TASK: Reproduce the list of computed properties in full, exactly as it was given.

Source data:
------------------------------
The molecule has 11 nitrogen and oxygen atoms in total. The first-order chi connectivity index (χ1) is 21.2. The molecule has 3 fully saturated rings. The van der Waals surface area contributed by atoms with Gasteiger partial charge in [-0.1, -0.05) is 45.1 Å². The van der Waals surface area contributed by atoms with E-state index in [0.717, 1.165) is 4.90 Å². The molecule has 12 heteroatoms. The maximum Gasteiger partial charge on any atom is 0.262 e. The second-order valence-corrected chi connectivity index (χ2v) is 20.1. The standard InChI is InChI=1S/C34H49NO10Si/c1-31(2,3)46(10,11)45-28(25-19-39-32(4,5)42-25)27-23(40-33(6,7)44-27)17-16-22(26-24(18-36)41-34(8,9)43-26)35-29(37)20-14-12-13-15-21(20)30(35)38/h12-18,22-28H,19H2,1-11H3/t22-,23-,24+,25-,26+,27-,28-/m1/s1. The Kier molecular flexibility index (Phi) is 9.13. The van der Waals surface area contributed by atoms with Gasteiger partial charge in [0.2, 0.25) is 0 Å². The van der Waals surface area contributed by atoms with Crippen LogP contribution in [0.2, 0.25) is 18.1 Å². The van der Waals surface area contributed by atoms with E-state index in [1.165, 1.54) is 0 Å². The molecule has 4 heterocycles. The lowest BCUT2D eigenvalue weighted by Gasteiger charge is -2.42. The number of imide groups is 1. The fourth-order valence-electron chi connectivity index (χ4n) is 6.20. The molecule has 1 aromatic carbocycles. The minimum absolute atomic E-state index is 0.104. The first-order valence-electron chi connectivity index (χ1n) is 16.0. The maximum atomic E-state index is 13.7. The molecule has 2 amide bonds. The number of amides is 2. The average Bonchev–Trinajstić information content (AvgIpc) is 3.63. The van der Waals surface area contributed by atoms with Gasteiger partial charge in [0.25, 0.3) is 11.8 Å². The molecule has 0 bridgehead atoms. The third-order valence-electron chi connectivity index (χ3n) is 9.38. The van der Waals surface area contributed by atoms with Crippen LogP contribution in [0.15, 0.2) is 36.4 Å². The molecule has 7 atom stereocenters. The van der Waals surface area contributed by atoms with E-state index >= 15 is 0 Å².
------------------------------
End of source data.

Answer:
The molecule has 11 nitrogen and oxygen atoms in total. The first-order chi connectivity index (χ1) is 21.2. The molecule has 3 fully saturated rings. The van der Waals surface area contributed by atoms with Gasteiger partial charge in [-0.1, -0.05) is 45.1 Å². The van der Waals surface area contributed by atoms with E-state index in [0.717, 1.165) is 4.90 Å². The molecule has 12 heteroatoms. The maximum Gasteiger partial charge on any atom is 0.262 e. The second-order valence-corrected chi connectivity index (χ2v) is 20.1. The standard InChI is InChI=1S/C34H49NO10Si/c1-31(2,3)46(10,11)45-28(25-19-39-32(4,5)42-25)27-23(40-33(6,7)44-27)17-16-22(26-24(18-36)41-34(8,9)43-26)35-29(37)20-14-12-13-15-21(20)30(35)38/h12-18,22-28H,19H2,1-11H3/t22-,23-,24+,25-,26+,27-,28-/m1/s1. The Kier molecular flexibility index (Phi) is 9.13. The van der Waals surface area contributed by atoms with Gasteiger partial charge in [0.2, 0.25) is 0 Å². The van der Waals surface area contributed by atoms with Crippen LogP contribution in [0.2, 0.25) is 18.1 Å². The van der Waals surface area contributed by atoms with E-state index in [1.165, 1.54) is 0 Å². The molecule has 4 heterocycles. The lowest BCUT2D eigenvalue weighted by Gasteiger charge is -2.42. The number of imide groups is 1. The fourth-order valence-electron chi connectivity index (χ4n) is 6.20. The molecule has 1 aromatic carbocycles. The minimum absolute atomic E-state index is 0.104. The first-order valence-electron chi connectivity index (χ1n) is 16.0. The maximum atomic E-state index is 13.7. The molecule has 2 amide bonds. The number of amides is 2. The average Bonchev–Trinajstić information content (AvgIpc) is 3.63. The van der Waals surface area contributed by atoms with Gasteiger partial charge in [0.25, 0.3) is 11.8 Å². The molecule has 0 bridgehead atoms. The third-order valence-electron chi connectivity index (χ3n) is 9.38. The van der Waals surface area contributed by atoms with Crippen LogP contribution in [0.15, 0.2) is 36.4 Å². The molecule has 7 atom stereocenters. The van der Waals surface area contributed by atoms with E-state index >= 15 is 0 Å².